Please don't worry about asteroid 2018 VP1, the one you may have heard about in the news recently. Yes, it's headed in our direction and will pass closest to Earth on November 2, just one day before the U.S. presidential election. Despite the apocalyptic timing, this tiny object — estimated at 7 feet (2 meters) across — will almost certainly miss the planet. Its nominal closest approach occurs around 6 a.m. CST November 2 when it zips past us at a distance of 260,400 miles (419,000 km). That's 20,000 miles beyond the moon, so we can all relax.

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While close, numerous asteroids have ventured much closer. Some have even skimmed the upper atmosphere and then skipped back into space like the 1972 Great Daylight Fireball. On August 10 that year an asteroid estimated at between 10 and 45 feet across ripped through the atmosphere at 33,000 miles an hour just 35 miles (56 km) overhead. Hundreds watched it streak across the blue sky right in the middle of the day. Atmospheric drag slowed its speed by 2,600 feet per second, but the bolide squeaked through and returned to space. The encounter took its toll however with the asteroid shedding a third to a half of its original mass.

This month alone four asteroids ranging in size from 6.5 to 52 feet (2-16 meters) across have passed as close as 4,800 miles (7,700 km) from us. In fact, very small asteroids strike the Earth's atmosphere every year and even land on the ground without giving everyone the willies. They're called meteorites.

2018 VP 1
was discovered by the (ZTF) in November 2018. ZTF is an automated survey of the night sky that looks for fast-moving asteroids, exploding stars and the like. Because the survey observed the asteroid for just 12.9 days, it only saw a short piece or "arc" of its full orbit around the sun. The longer astronomers can observe a new object — the longer the arc — the more certain they are of its path and exactly where and how far the asteroid will be on a future date.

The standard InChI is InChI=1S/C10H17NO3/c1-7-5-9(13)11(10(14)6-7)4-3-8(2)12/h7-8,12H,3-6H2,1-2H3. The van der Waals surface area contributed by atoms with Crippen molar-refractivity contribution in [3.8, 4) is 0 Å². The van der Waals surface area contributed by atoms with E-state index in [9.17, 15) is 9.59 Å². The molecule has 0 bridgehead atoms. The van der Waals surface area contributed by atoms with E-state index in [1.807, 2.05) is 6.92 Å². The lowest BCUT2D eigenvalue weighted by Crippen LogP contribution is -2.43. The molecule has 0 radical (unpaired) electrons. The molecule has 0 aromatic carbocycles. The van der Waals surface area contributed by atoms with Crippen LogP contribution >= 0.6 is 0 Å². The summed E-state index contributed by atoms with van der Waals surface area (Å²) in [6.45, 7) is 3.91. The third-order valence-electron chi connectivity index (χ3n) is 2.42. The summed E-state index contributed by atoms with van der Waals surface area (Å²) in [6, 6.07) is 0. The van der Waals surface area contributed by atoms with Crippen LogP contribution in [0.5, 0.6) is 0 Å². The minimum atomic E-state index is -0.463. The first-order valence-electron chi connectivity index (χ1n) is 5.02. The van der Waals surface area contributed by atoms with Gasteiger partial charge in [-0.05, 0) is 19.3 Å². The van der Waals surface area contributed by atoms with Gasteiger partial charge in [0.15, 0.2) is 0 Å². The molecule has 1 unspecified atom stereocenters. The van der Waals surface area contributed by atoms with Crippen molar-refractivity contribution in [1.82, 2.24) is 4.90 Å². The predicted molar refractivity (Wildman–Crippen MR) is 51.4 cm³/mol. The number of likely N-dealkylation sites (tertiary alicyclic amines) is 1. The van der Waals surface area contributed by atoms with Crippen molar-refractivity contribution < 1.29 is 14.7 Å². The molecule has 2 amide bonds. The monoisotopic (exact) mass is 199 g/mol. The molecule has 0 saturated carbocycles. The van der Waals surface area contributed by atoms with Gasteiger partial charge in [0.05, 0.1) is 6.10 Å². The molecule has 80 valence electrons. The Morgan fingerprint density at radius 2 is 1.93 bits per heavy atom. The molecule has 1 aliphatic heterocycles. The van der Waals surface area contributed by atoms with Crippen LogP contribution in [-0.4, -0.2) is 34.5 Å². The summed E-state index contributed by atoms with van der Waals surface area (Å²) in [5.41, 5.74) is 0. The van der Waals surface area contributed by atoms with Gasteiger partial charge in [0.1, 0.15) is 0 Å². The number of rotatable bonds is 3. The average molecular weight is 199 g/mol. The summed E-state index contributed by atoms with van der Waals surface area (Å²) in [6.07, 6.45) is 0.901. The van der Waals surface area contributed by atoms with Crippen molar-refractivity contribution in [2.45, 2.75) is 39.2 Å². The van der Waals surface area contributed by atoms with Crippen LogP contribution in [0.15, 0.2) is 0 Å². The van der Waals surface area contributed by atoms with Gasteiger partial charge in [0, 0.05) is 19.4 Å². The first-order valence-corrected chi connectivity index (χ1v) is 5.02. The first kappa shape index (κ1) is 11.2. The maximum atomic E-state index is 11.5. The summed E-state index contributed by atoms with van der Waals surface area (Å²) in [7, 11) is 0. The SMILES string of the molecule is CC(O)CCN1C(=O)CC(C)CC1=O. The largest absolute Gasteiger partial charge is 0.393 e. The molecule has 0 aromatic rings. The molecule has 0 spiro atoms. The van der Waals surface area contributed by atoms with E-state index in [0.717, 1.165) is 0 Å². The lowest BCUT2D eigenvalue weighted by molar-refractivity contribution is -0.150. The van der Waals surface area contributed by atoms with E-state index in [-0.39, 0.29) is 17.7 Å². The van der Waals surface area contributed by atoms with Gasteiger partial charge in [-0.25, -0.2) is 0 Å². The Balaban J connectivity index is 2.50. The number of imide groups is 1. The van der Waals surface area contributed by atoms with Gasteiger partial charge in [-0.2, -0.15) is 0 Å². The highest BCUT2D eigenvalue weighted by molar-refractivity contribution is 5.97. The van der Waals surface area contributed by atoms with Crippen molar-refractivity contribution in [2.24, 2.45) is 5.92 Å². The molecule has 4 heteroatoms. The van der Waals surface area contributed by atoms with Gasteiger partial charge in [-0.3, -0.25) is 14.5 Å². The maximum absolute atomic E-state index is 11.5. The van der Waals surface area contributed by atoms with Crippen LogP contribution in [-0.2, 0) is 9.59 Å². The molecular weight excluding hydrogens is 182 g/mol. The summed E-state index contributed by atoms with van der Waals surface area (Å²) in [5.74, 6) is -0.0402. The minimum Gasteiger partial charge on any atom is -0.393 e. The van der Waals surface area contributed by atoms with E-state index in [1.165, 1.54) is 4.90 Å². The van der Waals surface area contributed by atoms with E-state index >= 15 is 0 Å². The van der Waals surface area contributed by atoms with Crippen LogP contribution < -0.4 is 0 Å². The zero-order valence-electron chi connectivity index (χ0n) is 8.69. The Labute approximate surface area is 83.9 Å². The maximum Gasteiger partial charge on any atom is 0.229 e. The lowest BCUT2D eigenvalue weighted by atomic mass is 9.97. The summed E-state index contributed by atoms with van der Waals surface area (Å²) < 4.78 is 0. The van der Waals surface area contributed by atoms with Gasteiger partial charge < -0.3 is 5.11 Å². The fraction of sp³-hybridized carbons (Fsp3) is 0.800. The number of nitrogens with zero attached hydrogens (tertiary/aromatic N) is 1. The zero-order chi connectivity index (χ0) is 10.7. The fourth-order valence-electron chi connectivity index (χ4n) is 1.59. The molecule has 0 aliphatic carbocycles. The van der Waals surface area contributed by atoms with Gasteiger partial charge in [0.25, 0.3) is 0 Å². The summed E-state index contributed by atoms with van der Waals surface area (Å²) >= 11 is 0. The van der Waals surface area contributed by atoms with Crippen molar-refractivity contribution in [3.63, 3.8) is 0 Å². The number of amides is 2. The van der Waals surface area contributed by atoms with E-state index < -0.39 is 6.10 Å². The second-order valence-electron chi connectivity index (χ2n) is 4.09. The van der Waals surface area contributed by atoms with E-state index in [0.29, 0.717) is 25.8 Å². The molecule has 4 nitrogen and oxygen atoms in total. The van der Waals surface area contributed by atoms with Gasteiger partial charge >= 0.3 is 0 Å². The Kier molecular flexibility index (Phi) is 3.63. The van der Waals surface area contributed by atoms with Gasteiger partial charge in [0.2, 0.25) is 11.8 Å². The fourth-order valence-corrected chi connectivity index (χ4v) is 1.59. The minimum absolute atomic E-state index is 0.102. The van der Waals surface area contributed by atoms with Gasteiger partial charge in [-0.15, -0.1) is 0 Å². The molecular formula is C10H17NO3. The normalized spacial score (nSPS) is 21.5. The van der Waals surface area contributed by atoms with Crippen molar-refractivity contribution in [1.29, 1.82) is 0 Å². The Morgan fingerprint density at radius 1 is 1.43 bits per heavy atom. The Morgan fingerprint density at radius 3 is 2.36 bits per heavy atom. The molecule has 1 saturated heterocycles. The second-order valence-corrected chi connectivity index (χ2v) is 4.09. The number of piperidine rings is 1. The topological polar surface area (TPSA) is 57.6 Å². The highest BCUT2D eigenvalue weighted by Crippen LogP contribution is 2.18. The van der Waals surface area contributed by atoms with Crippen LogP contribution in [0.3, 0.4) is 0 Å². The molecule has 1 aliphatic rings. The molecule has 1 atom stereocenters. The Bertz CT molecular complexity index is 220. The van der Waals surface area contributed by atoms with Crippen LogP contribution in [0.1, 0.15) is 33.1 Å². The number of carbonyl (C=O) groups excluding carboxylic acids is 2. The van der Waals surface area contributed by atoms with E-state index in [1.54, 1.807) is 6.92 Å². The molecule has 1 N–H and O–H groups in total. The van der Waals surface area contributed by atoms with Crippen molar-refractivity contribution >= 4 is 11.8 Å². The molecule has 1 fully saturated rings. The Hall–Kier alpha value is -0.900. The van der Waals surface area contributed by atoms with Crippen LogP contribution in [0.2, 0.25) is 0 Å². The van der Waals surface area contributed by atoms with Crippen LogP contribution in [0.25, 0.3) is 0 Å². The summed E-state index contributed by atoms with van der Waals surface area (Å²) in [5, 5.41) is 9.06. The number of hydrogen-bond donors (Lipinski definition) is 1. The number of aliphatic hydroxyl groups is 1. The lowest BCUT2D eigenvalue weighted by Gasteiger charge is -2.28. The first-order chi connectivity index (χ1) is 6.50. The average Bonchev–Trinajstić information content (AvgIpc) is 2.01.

We lack that 100 percent certainty with our election visitor, the reason there's currently a 1 in 240 (0.41 percent) chance of it impacting the Earth. On the other hand, it may only come as close as 2.3 million miles (3.7 million km). Either way, 2018 VP1won't achieve potentially hazardous asteroid (PHA) status. PHAs not only pass close to the Earth, but they're at least 460 feet (140meters) across, large enough to do real damage should an impact occur.

Even in a worst case scenario — a 100 percent chance of2018 VP1 hitting the Earth which, to be clear, no one is predicting — it's too small to cause alarm. The space boulder's high-speed encounter with the atmosphere will shatter it to pieces, maybe even turn it to dust. Should any significant pieces remain, they'll fall harmlessly as meteorites in some remote corner of the globe.

I think that2018 VP1is a good omen, reminding us that the following day, November 3, is election day. On the flip side of the coin it also reminds us that anything can happen at any time — all the more reason to accomplish what you can today whether or not you've got an asteroid breathing down your neck.